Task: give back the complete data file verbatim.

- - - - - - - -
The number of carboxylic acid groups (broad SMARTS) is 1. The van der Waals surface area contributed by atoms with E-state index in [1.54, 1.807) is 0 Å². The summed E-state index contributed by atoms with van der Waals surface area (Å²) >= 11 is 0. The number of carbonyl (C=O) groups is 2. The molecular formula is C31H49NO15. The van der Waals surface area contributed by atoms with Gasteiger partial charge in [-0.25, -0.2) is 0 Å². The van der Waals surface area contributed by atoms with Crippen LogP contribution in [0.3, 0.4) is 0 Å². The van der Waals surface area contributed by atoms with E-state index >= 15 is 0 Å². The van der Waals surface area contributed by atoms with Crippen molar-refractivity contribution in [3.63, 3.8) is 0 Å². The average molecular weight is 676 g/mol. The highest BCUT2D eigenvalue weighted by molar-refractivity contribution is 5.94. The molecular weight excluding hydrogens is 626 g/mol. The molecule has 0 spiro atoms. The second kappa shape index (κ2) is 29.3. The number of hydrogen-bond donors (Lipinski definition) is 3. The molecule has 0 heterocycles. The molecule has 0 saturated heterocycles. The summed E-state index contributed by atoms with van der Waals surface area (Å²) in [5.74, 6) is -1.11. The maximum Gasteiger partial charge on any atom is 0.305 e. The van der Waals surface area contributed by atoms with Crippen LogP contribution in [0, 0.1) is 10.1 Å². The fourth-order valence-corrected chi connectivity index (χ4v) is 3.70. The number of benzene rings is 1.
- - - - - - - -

The number of carboxylic acid groups (broad SMARTS) is 1. The van der Waals surface area contributed by atoms with E-state index in [1.54, 1.807) is 0 Å². The summed E-state index contributed by atoms with van der Waals surface area (Å²) >= 11 is 0. The number of carbonyl (C=O) groups is 2. The molecular formula is C31H49NO15. The van der Waals surface area contributed by atoms with Gasteiger partial charge in [-0.25, -0.2) is 0 Å². The van der Waals surface area contributed by atoms with Crippen LogP contribution in [0.3, 0.4) is 0 Å². The van der Waals surface area contributed by atoms with E-state index >= 15 is 0 Å². The van der Waals surface area contributed by atoms with Crippen molar-refractivity contribution in [3.63, 3.8) is 0 Å². The average molecular weight is 676 g/mol. The highest BCUT2D eigenvalue weighted by molar-refractivity contribution is 5.94. The molecular weight excluding hydrogens is 626 g/mol. The molecule has 0 spiro atoms. The second kappa shape index (κ2) is 29.3. The number of hydrogen-bond donors (Lipinski definition) is 3. The molecule has 0 heterocycles. The molecule has 0 saturated heterocycles. The summed E-state index contributed by atoms with van der Waals surface area (Å²) in [5.74, 6) is -1.11. The maximum Gasteiger partial charge on any atom is 0.305 e. The van der Waals surface area contributed by atoms with Crippen LogP contribution in [0, 0.1) is 10.1 Å². The fourth-order valence-corrected chi connectivity index (χ4v) is 3.70. The number of benzene rings is 1.